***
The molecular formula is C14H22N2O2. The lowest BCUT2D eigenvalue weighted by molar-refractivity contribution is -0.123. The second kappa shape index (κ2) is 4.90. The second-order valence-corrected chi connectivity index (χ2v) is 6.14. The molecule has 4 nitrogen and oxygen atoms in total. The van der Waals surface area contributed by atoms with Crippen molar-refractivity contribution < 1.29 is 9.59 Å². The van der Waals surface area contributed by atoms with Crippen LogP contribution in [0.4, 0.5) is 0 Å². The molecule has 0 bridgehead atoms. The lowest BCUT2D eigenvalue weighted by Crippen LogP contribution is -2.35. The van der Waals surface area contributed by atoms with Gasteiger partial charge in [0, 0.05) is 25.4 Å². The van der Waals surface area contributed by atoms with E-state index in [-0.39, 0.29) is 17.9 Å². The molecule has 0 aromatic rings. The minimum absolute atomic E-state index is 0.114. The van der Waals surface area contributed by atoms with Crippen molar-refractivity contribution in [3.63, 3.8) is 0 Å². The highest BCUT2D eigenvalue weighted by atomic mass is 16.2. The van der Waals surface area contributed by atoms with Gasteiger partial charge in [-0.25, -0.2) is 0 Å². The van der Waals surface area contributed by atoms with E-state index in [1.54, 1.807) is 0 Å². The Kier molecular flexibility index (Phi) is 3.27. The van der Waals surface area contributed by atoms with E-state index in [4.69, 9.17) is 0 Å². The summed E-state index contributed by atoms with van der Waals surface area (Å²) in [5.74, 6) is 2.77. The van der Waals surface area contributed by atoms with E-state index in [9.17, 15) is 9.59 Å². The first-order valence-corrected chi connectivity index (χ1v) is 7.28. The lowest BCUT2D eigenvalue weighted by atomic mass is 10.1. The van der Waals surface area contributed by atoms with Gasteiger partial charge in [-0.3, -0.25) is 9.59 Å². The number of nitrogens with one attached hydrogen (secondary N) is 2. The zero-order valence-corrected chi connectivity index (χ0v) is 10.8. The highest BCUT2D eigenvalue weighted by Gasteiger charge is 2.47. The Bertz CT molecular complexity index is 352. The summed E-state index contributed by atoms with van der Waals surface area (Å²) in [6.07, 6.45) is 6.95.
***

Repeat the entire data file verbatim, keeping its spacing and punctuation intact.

The molecular formula is C14H22N2O2. The lowest BCUT2D eigenvalue weighted by molar-refractivity contribution is -0.123. The second kappa shape index (κ2) is 4.90. The second-order valence-corrected chi connectivity index (χ2v) is 6.14. The molecule has 4 nitrogen and oxygen atoms in total. The van der Waals surface area contributed by atoms with Crippen molar-refractivity contribution < 1.29 is 9.59 Å². The van der Waals surface area contributed by atoms with Crippen LogP contribution in [0.4, 0.5) is 0 Å². The molecule has 0 bridgehead atoms. The lowest BCUT2D eigenvalue weighted by Crippen LogP contribution is -2.35. The van der Waals surface area contributed by atoms with Gasteiger partial charge in [0, 0.05) is 25.4 Å². The van der Waals surface area contributed by atoms with E-state index in [-0.39, 0.29) is 17.9 Å². The molecule has 0 aromatic rings. The minimum absolute atomic E-state index is 0.114. The van der Waals surface area contributed by atoms with Crippen molar-refractivity contribution in [3.63, 3.8) is 0 Å². The highest BCUT2D eigenvalue weighted by atomic mass is 16.2. The van der Waals surface area contributed by atoms with Gasteiger partial charge in [-0.25, -0.2) is 0 Å². The van der Waals surface area contributed by atoms with E-state index in [1.54, 1.807) is 0 Å². The Kier molecular flexibility index (Phi) is 3.27. The van der Waals surface area contributed by atoms with E-state index in [4.69, 9.17) is 0 Å². The summed E-state index contributed by atoms with van der Waals surface area (Å²) in [5.74, 6) is 2.77. The van der Waals surface area contributed by atoms with E-state index in [9.17, 15) is 9.59 Å². The first-order valence-corrected chi connectivity index (χ1v) is 7.28. The lowest BCUT2D eigenvalue weighted by atomic mass is 10.1. The van der Waals surface area contributed by atoms with Gasteiger partial charge in [-0.3, -0.25) is 9.59 Å². The number of nitrogens with one attached hydrogen (secondary N) is 2. The zero-order valence-corrected chi connectivity index (χ0v) is 10.8. The highest BCUT2D eigenvalue weighted by Gasteiger charge is 2.47. The Bertz CT molecular complexity index is 352. The summed E-state index contributed by atoms with van der Waals surface area (Å²) in [6.07, 6.45) is 6.95.